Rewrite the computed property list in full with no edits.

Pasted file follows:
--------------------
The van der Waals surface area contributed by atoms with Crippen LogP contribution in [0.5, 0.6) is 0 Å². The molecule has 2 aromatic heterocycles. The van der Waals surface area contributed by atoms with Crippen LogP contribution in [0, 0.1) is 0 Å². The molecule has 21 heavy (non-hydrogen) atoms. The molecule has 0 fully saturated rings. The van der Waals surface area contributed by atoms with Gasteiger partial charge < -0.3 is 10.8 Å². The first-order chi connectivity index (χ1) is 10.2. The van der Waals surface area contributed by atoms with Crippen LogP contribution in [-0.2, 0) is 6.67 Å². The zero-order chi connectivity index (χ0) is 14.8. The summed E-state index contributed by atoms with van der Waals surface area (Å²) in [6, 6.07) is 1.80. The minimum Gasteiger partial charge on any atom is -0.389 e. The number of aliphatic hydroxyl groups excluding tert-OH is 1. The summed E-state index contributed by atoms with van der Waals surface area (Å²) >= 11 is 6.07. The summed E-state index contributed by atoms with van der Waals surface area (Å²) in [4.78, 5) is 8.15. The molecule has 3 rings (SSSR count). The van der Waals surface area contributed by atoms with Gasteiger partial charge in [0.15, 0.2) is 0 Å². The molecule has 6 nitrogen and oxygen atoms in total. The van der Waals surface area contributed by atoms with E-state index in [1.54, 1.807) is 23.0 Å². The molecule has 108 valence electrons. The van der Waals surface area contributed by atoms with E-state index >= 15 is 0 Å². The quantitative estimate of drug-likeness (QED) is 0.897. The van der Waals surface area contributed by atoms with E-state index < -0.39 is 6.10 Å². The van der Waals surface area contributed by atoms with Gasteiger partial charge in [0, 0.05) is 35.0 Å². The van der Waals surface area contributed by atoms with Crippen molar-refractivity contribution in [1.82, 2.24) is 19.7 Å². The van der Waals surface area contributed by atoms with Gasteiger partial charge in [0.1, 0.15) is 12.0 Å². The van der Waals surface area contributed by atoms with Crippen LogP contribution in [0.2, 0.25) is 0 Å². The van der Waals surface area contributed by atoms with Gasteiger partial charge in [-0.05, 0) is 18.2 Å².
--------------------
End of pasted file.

The van der Waals surface area contributed by atoms with Crippen LogP contribution in [0.5, 0.6) is 0 Å². The molecule has 2 aromatic heterocycles. The van der Waals surface area contributed by atoms with Crippen LogP contribution in [0, 0.1) is 0 Å². The molecule has 21 heavy (non-hydrogen) atoms. The molecule has 0 fully saturated rings. The van der Waals surface area contributed by atoms with Gasteiger partial charge < -0.3 is 10.8 Å². The first-order chi connectivity index (χ1) is 10.2. The van der Waals surface area contributed by atoms with Crippen LogP contribution in [-0.2, 0) is 6.67 Å². The zero-order chi connectivity index (χ0) is 14.8. The summed E-state index contributed by atoms with van der Waals surface area (Å²) in [6, 6.07) is 1.80. The minimum Gasteiger partial charge on any atom is -0.389 e. The number of aliphatic hydroxyl groups excluding tert-OH is 1. The summed E-state index contributed by atoms with van der Waals surface area (Å²) >= 11 is 6.07. The summed E-state index contributed by atoms with van der Waals surface area (Å²) in [4.78, 5) is 8.15. The molecule has 3 rings (SSSR count). The van der Waals surface area contributed by atoms with Gasteiger partial charge in [0.15, 0.2) is 0 Å². The molecule has 6 nitrogen and oxygen atoms in total. The van der Waals surface area contributed by atoms with E-state index in [1.54, 1.807) is 23.0 Å². The molecule has 108 valence electrons. The van der Waals surface area contributed by atoms with E-state index >= 15 is 0 Å². The quantitative estimate of drug-likeness (QED) is 0.897. The van der Waals surface area contributed by atoms with E-state index < -0.39 is 6.10 Å². The van der Waals surface area contributed by atoms with Gasteiger partial charge in [0, 0.05) is 35.0 Å². The van der Waals surface area contributed by atoms with Crippen molar-refractivity contribution in [1.82, 2.24) is 19.7 Å². The van der Waals surface area contributed by atoms with Gasteiger partial charge in [0.1, 0.15) is 12.0 Å². The van der Waals surface area contributed by atoms with Crippen LogP contribution in [0.2, 0.25) is 0 Å². The van der Waals surface area contributed by atoms with Gasteiger partial charge in [-0.05, 0) is 18.2 Å².